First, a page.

Due to significant backlash, NUS decided to take a tougher stand against such issues. The Minister of Education at the time, Mr Ong Ye Kung, further added that the “two strikes and you are out” framework should not be the standard application. NUS convened a committee to review its current disciplinary and support frameworks relating to sexual misconduct. In the newly implemented framework for serious offences, offenders will get a one-year minimum suspension, which the university’s Board of Discipline cannot override or remove while severe cases will call for expulsion.
To increase security and deterrence on campus, the NUS review committee laid out the sanctions framework to ensure such offences would be dealt with consistently and proportionately to the harm done. In this new framework, the provost would decide whether the allegation should be handled by the disciplinary boards or the relevant academic heads. Examples of severe or aggravated sexual misconduct were also outlined by the review committee, like “touching a victim’s private parts or sexual organs” or “deliberately incapacitating a person or abusing [one’s] authority to commit sexual misconduct”. The committee also declared that serious sexual offences included: “taking photographs or videos of an individual in a bathroom, toilet or any space where he or she can reasonably expect privacy”, “taking upskirt photographs or videos, voyeurism, indecent exposure” and “inappropriate physical contact with a person in a sexual manner without the person’s consent”.
The stiffer penalties from NUS are certainly welcome from the retributive aspect of crime and its punishment. However, there appears to be two problems with how much of a deterrent harsher punishment are. First, it remains to be seen how closely the university will stick to their updated framework. Second, some perpetrators of sexual crimes may not think of the costs and benefits of their actions. In a more recent case, an NUS student from the Dentistry faculty was the subject of disciplinary proceedings when he strangled his former girlfriend after she decided to end the relationship. As per the first concern, it remains to be seen if the student will face expulsion after investigations in the face of two petitions calling for harsher punishments yet again. Moreover, one is doubtful that the stiffer penalties imposed by NUS would have deterred the student from committing this crime.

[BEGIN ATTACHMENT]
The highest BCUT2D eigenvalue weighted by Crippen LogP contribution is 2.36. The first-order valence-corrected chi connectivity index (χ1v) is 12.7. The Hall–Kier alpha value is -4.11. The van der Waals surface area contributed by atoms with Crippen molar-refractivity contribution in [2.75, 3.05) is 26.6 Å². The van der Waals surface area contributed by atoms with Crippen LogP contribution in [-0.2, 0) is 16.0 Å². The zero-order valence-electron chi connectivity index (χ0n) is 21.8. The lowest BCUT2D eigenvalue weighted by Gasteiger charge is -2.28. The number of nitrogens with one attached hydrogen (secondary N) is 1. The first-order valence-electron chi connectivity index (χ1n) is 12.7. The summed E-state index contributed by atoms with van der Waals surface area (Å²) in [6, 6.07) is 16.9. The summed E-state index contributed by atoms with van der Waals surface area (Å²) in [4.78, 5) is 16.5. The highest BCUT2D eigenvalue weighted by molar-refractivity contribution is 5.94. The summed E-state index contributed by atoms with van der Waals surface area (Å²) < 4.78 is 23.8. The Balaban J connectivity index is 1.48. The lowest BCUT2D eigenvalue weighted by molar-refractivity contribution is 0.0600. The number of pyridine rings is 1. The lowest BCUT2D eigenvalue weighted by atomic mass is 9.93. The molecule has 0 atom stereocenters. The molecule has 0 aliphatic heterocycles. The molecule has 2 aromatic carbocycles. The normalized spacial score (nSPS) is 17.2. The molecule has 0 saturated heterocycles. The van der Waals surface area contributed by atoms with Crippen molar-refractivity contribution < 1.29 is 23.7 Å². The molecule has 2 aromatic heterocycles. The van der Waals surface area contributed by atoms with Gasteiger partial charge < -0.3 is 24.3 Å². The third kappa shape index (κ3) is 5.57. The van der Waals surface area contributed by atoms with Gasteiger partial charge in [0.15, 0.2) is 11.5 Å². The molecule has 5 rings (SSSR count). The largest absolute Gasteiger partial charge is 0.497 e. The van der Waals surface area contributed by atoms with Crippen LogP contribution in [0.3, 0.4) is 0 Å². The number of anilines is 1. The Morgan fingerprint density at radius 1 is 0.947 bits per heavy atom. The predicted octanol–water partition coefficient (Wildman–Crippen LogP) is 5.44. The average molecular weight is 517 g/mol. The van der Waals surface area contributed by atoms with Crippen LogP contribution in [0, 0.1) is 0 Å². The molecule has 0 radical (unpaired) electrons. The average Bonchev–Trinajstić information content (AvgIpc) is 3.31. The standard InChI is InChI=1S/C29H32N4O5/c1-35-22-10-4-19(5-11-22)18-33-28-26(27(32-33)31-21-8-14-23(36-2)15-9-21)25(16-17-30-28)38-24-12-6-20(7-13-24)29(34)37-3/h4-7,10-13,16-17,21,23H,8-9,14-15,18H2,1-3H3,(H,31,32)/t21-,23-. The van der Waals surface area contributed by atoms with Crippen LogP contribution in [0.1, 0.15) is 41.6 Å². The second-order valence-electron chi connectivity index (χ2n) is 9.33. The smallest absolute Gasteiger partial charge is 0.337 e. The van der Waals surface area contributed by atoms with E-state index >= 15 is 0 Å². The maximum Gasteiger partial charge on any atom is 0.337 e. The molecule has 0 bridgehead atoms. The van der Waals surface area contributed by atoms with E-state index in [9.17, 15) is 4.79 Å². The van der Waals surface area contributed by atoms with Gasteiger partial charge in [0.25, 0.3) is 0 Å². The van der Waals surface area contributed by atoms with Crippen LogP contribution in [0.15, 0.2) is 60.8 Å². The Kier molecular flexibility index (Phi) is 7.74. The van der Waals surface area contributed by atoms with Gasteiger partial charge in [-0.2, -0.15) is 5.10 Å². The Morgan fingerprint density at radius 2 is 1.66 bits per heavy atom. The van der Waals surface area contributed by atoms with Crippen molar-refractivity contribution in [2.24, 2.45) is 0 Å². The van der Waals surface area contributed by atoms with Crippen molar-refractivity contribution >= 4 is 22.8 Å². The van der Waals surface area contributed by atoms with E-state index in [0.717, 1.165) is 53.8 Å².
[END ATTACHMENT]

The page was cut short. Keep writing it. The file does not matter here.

Nonetheless, NUS has done a commendable job of putting forth education resources and devising a new compulsory module on sexual harassment that all current NUS students are required to. This is in line with the university’s goal of building a safe campus to enhance student life. It has allowed for students to remain updated on the harsher sanctions and grave repercussions of sexual crimes.
Towards a better future
With these new frameworks put into place, its effectiveness can only be proven with time. We are optimistic and confident that NUS will be able to tackle the challenges ahead, with a safer campus for all being the fruit of its labour.
Scott Yap and Johanna Lim
*The views and opinions expressed in this article do not constitute legal advice and solely belong to the author and do not reflect the opinions and beliefs of the NUS Criminal Justice Club or its affiliates.